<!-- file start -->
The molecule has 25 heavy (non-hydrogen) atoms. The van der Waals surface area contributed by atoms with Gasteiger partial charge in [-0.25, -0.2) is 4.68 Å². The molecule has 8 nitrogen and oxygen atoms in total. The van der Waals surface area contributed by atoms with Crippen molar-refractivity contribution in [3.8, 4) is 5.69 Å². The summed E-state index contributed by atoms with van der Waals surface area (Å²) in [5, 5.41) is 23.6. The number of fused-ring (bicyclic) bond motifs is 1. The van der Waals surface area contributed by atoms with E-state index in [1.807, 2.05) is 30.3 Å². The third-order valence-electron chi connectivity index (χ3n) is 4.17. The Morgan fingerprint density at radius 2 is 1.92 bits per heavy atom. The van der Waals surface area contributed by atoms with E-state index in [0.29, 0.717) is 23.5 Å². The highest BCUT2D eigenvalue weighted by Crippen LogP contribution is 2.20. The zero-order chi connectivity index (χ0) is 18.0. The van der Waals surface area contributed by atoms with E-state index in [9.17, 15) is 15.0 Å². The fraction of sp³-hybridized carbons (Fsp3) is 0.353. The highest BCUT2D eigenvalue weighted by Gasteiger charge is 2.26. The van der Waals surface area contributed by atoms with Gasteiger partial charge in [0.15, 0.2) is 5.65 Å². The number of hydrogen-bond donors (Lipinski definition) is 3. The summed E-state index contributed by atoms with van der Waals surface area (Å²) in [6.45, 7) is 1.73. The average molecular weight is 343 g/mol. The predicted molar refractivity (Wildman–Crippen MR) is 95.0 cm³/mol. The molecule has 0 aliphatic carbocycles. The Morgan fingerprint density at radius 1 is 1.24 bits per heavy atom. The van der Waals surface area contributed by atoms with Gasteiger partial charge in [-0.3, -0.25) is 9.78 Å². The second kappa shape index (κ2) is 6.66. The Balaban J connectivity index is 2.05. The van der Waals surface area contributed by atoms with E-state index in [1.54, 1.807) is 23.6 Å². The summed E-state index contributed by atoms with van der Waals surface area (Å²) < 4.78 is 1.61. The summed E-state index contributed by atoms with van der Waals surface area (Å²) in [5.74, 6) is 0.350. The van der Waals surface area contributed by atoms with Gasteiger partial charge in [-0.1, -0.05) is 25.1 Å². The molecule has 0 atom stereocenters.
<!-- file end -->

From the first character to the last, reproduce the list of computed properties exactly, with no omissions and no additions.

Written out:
The molecule has 25 heavy (non-hydrogen) atoms. The van der Waals surface area contributed by atoms with Gasteiger partial charge in [-0.25, -0.2) is 4.68 Å². The molecule has 8 nitrogen and oxygen atoms in total. The van der Waals surface area contributed by atoms with Crippen molar-refractivity contribution in [3.8, 4) is 5.69 Å². The summed E-state index contributed by atoms with van der Waals surface area (Å²) in [5, 5.41) is 23.6. The number of fused-ring (bicyclic) bond motifs is 1. The van der Waals surface area contributed by atoms with E-state index in [1.807, 2.05) is 30.3 Å². The third-order valence-electron chi connectivity index (χ3n) is 4.17. The Morgan fingerprint density at radius 2 is 1.92 bits per heavy atom. The van der Waals surface area contributed by atoms with E-state index in [0.29, 0.717) is 23.5 Å². The highest BCUT2D eigenvalue weighted by Crippen LogP contribution is 2.20. The zero-order chi connectivity index (χ0) is 18.0. The van der Waals surface area contributed by atoms with E-state index in [9.17, 15) is 15.0 Å². The fraction of sp³-hybridized carbons (Fsp3) is 0.353. The highest BCUT2D eigenvalue weighted by Gasteiger charge is 2.26. The van der Waals surface area contributed by atoms with Gasteiger partial charge in [0.15, 0.2) is 5.65 Å². The number of hydrogen-bond donors (Lipinski definition) is 3. The summed E-state index contributed by atoms with van der Waals surface area (Å²) in [6.45, 7) is 1.73. The average molecular weight is 343 g/mol. The predicted molar refractivity (Wildman–Crippen MR) is 95.0 cm³/mol. The molecule has 0 aliphatic carbocycles. The Morgan fingerprint density at radius 1 is 1.24 bits per heavy atom. The van der Waals surface area contributed by atoms with Gasteiger partial charge in [-0.3, -0.25) is 9.78 Å². The second kappa shape index (κ2) is 6.66. The Balaban J connectivity index is 2.05. The van der Waals surface area contributed by atoms with E-state index in [1.54, 1.807) is 23.6 Å². The summed E-state index contributed by atoms with van der Waals surface area (Å²) < 4.78 is 1.61. The summed E-state index contributed by atoms with van der Waals surface area (Å²) in [5.74, 6) is 0.350. The van der Waals surface area contributed by atoms with Gasteiger partial charge in [-0.1, -0.05) is 25.1 Å². The molecule has 0 atom stereocenters.